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The Mayor's "Race"

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We hope you enjoyed your Cesar Chavez festivities last week, because the timing of the holiday is quite appropriate when it comes to much of the discussion on the Mayor’s race. Chavez’s empowerment of Latinos (what else is “si, se puede”?) awakened both Latino political consciousness and served notice to the mainstream that Latinos were a force to be reckoned with. He became symbolic of the Latino struggle for fairness and acceptance.

In a similar vein, much has been made of Antonio Villaraigosa and his quest to become the first Latino Mayor, and how, reminiscent of his 2001 run, he embodies forces of progressivism that our current Mayor does not. The pro-Villaraigosa, anti-Hahn screeching of LA Weekly comes to mind; in a recent article Harold Meyerson called Villaraigosa a “warrior for labor” and describing his commitment to labor and “LA’s underpaid working class”, even calling it “the cause that animates his being”. Or that Villaraigosa’s being Latino will signal a new age for Latinos in Angeleno politics. It’s our opinion that these opinions are rather misguided in the wider context of LA politics, and that both Villaraigosa’s ethnicity and his progressivism are overrated qualities. This isn’t intended to be a knock on Villaraigosa so much as a caution against pretending that there exists a champion of the working class or minorities in this race.

All of you are by now familiar with the Hahn history and strategy-get the Valley, get the white votes, get the people who will never vote for the brown-skinned candidate, and try to get everyone else to stay home through negative campaigning. It's tried and true. And while nobody's really saying that Hahn is the same as old Mayor Sam Yorty, who came right out and told voters not to vote for Tom Bradley in 1969 because he was black, leading to a Yorty victory, the implication is definitely there. Even the Times has compared Villaraigosa's rematch against Hahn to Bradley's subsequent ouster of Yorty in 1973.

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But Villaraigosa isn't the progressive candidate of change that Bradley was in 1969 and 1973. As the Times notes, there were light-years of political differences between Yorty, a staunch Valley Republican, and Bradley, a dyed-in-the-wool anti-development Democrat whose attitudes toward growth preface the CD-5 and CD-11 NIMBYs of today. Meanwhile, the differences between Hahn and Villaraigosa today seem more stylistic than substantial. If you go with Hahn, you choose steadfast mediocrity, trust in City bureaucracy, and poor oversight of mayoral staff: the pay-to-play scandal is a direct result of this latter characteristic. (Most people we've talked to agree that Hahn himself isn't corrupt, but that he failed to see it in his subordinates.) If you select Villaraigosa, prepare yourself for more civic engagement and excitement, but a much stronger sense of self-promotion and political decision-making at the same time, not to mention an exceedingly polarizing attitude towards his constituents: you need only look at the Mayor Sam weblog to see how every thread becomes an "Antonio" debate. But in the end, they're both fairly liberal Democrats.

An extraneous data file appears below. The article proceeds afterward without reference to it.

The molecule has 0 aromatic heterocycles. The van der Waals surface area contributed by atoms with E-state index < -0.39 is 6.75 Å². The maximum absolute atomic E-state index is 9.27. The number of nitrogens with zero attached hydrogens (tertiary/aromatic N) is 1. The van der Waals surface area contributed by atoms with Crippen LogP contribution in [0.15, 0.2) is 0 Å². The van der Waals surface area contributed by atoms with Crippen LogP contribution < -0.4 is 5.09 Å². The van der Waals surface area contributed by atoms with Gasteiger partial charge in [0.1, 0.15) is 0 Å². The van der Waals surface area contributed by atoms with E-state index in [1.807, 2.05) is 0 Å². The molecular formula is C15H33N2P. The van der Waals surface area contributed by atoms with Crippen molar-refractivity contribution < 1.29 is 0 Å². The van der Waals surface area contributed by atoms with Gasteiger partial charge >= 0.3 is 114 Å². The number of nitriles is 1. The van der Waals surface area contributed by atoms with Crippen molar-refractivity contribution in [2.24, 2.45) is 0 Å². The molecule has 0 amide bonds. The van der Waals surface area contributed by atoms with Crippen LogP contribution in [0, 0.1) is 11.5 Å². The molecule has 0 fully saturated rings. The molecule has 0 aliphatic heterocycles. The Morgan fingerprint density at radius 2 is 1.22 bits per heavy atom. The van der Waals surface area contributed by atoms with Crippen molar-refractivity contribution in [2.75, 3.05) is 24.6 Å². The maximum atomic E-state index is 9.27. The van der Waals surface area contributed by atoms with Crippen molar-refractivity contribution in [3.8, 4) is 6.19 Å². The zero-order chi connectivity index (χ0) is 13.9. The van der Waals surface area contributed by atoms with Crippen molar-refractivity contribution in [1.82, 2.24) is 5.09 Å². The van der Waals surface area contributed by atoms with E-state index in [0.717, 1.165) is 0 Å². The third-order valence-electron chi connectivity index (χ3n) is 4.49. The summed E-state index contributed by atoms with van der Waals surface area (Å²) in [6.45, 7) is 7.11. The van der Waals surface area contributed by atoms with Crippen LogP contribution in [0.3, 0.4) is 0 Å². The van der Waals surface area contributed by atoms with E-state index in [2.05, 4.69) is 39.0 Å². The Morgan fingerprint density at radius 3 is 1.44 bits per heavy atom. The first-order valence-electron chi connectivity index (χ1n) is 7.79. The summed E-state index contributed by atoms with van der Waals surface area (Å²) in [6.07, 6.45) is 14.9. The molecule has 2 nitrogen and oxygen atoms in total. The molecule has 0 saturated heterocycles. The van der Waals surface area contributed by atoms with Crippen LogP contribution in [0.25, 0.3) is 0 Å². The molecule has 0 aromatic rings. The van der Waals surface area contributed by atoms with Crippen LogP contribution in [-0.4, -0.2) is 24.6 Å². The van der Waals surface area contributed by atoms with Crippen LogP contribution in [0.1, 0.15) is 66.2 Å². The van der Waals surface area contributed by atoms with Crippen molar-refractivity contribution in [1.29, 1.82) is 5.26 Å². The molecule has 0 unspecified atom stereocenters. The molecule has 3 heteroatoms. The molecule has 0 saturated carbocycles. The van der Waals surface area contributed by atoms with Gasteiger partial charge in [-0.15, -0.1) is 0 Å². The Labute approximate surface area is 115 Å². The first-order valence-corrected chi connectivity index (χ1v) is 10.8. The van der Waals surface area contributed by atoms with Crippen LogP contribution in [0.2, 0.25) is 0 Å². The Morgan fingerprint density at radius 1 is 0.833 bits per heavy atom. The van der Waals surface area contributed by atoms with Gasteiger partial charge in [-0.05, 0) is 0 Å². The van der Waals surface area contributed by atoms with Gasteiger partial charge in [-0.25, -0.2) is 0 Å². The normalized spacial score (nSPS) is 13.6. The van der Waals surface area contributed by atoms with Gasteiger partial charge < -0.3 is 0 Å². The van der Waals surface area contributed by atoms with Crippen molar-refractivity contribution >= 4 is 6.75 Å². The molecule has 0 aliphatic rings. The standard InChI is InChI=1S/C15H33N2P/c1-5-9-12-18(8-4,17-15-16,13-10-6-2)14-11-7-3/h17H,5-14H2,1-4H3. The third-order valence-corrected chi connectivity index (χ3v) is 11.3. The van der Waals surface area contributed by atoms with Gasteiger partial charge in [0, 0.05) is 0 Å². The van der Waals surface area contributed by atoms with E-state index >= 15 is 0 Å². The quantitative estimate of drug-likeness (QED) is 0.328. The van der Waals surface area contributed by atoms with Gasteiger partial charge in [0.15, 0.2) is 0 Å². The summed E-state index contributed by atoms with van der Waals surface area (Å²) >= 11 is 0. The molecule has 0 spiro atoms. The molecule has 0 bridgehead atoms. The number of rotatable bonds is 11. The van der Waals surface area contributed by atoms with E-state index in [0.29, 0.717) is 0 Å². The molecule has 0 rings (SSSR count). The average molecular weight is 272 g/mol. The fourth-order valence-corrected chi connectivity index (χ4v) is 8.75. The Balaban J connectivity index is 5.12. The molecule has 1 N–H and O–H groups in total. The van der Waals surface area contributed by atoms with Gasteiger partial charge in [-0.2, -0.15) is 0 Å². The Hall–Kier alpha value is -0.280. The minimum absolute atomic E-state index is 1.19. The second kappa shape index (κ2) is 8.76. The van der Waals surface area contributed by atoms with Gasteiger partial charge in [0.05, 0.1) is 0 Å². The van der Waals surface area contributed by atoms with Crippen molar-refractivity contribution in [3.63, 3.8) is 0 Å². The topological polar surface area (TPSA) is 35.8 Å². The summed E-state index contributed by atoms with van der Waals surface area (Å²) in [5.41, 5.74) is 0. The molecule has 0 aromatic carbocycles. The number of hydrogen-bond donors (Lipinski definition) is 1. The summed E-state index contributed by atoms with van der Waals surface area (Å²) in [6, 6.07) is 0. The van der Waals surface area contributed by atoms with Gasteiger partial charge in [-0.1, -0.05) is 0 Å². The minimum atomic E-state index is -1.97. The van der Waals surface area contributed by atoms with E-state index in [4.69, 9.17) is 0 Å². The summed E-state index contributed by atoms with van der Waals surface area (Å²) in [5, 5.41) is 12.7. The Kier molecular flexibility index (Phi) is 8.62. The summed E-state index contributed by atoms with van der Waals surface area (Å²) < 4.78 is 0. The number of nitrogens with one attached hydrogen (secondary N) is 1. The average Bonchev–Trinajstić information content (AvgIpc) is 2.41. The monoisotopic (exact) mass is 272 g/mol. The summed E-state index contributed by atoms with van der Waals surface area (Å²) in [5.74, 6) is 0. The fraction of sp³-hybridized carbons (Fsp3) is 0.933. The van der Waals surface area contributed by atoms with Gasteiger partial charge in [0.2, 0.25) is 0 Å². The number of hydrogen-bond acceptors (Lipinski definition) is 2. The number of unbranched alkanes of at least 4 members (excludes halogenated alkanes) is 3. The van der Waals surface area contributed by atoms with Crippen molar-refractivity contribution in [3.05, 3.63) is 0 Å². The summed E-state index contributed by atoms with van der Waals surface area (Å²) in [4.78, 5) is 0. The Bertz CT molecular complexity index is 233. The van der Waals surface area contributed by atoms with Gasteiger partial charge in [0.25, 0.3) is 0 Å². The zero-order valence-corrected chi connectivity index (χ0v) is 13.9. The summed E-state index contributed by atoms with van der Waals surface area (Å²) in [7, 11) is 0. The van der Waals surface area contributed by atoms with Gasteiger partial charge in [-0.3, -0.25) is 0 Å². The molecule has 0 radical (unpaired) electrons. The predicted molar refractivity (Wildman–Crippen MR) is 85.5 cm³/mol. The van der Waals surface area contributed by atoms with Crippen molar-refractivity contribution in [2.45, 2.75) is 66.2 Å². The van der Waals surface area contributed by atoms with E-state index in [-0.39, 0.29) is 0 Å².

As for Villaraigosa's being Latino, what nobody seems to be saying is that Latinos already have huge political power in LA already. Out of the fifteen council districts, five have Latino members: CD-1 (Ed Reyes), CD-6 (Tony Cardenas), CD-7 (Alex Padilla), CD-13 (Eric Garcetti-OK, he's only half) and CD-14 (Villaraigosa). A full third of the Council! Frankly, it's a credit to our City government that there isn't more ethnic polarization. Sure, you hear from time to time some complaining from Reyes or (Martin) Ludlow that things are different in their districts than in more affluent parts of the City. They have a point-but the key is that differences are spelled in socioeconomic, rather than racial terms. That's a frame of reference that can only serve to benefit the City in the long run, and if Villaraigosa is elected, how will it somehow get better?

It's time for Villaraigosa supporters to wake up and realize that their candidate isn't going to do more for the unions, or do more for progressive causes, or more for minorities, than Hahn will. This is already an extremely Democratic town and is going to stay that way no matter who wins. This is already a diverse town whose government recognizes its diversity, both ethnically and socio-economically, and its government will continue to recognize that and work within those parameters, no matter who wins. Unions, developers, and a small group of insiders will continue to run the City, no matter who wins. And most Angelenos still won't give a damn, no matter who wins.